Author Topic: What does higher altitude do to dough and final crust?  (Read 2597 times)

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Offline bortz

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What does higher altitude do to dough and final crust?
« on: February 23, 2005, 11:56:46 AM »
I'm borrowing my dad's GPS so I can decide if I want to buy one for myself and I noticed my home is at 1200 ft on this GPS.  This got me thinking about my wife's pound cakes, which nobody can make as good as my wife, even when others use her recipe.  Maybe it's an altitude thing?
Does anybody know what effect this higher elevation has on the dough and finished product?

Offline pftaylor

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Re: What does higher altitude do to dough and final crust?
« Reply #1 on: February 23, 2005, 12:03:10 PM »
Here's what I found which I trust will be useful:
When yeast feeds on the carbohydrates in the flour, sugar and other ingredients in your dough, the by-product is carbon dioxide. When this carbon dioxide expands in the dough it forms air pockets in the dough and makes the bread rise. The longer and slower this process is, the more complex and sophisticated the taste and texture of the finished bread. The decreased air pressure in high altitudes means that there is less air pressure pushing back against these air pockets, so the bread rises higher and more rapidly than it should. Typically, the dough will rise way up, then collapse during the baking process since the structure of the bread cannot support the volume of dough. Decreasing the amount of yeast by 1/3 to 1/2 will certainly help. Use the best quality instant active yeast (not rapid rise), like Red Star or Saf/Instant. Also, allow the dough to have an additional long, slow rise before it is formed and baked. After the first knead and rise, punch down the dough, place in a large heavy duty zipper plastic bag and refrigerate from 2 - 24 hours. If you are using a bread machine, program for manual and remove the dough after the final cycle. Then the dough can be formed and given a final rise before baking. If you have a programmable machine you can place the dough back in the bread pan, program for "Final Rise" and then "Bake". Don't allow the dough to over-rise during this last proofing - remember that it will rise more during baking.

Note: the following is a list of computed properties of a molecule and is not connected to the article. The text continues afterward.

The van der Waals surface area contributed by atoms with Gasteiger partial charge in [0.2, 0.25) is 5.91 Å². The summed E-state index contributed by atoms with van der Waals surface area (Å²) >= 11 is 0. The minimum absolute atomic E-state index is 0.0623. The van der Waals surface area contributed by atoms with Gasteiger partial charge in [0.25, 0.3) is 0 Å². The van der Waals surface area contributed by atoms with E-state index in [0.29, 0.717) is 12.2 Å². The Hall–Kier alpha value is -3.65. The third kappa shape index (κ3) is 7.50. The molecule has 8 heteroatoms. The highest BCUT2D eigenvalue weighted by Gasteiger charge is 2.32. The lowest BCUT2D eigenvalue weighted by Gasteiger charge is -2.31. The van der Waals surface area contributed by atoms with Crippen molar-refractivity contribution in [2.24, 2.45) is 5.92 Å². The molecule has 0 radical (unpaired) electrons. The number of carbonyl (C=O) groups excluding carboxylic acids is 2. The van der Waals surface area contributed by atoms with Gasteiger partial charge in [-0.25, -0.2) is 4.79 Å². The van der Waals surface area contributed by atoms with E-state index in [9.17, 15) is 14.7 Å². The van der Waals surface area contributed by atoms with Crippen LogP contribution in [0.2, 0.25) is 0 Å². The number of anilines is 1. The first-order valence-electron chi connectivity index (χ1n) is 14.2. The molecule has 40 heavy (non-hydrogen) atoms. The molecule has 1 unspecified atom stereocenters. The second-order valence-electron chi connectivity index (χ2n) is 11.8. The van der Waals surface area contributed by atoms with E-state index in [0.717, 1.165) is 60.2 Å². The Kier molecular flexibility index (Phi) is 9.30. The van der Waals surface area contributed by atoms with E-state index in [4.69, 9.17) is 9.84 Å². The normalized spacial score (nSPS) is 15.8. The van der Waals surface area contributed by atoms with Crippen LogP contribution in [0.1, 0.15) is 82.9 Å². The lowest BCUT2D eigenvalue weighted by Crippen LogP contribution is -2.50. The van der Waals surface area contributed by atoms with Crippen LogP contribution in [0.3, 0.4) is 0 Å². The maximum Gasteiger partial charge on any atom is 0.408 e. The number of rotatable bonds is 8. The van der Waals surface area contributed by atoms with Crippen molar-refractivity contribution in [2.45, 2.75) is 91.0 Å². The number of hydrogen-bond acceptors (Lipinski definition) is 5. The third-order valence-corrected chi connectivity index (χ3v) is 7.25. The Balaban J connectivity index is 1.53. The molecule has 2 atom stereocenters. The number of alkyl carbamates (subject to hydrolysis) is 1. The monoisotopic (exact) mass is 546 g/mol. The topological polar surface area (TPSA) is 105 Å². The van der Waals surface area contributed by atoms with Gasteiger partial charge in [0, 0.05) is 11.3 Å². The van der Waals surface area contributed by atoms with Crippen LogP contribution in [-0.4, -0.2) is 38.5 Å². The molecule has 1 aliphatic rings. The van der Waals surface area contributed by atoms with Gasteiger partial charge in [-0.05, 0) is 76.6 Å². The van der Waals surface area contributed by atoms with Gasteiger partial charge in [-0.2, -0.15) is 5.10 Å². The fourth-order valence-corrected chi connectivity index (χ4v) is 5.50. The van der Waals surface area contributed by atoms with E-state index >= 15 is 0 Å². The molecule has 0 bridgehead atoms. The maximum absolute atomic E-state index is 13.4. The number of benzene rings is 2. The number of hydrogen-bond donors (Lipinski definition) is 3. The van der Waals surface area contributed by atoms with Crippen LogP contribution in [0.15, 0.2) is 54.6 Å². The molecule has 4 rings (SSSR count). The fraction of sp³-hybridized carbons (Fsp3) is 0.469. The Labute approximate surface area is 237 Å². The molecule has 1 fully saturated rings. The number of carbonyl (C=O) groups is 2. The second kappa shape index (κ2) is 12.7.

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Offline Pete-zza

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Re: What does higher altitude do to dough and final crust?
« Reply #2 on: February 23, 2005, 12:36:02 PM »

Depending on which expert you listen to, adjustments to your dough and processing aren't usually necessary until you get above 3500-5000 feet. In the U.S., the high altitude baking problem tends to occur most often in Colorado. Outside the U.S., it's certain places in Canada and in places like Mexico City. Where the problem does exist, it is often recommended that the amount of flour be reduced somewhat or the amount of water be increased because flours at high altitudes tend to be drier. And, like pftaylor mentions, the amount of yeast should be reduced because doughs rise so much faster at high altitudes.


Offline canadave

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Re: What does higher altitude do to dough and final crust?
« Reply #3 on: February 23, 2005, 12:45:54 PM »
FWIW, I live near Edmonton, which is a half-mile above sea level, and I've never encountered much problem with altitude issues and baking pizzas (or anything else, for that matter).  Recipes posted by others have worked perfectly for me (except for times when I ruined them by my own stupidity) ;)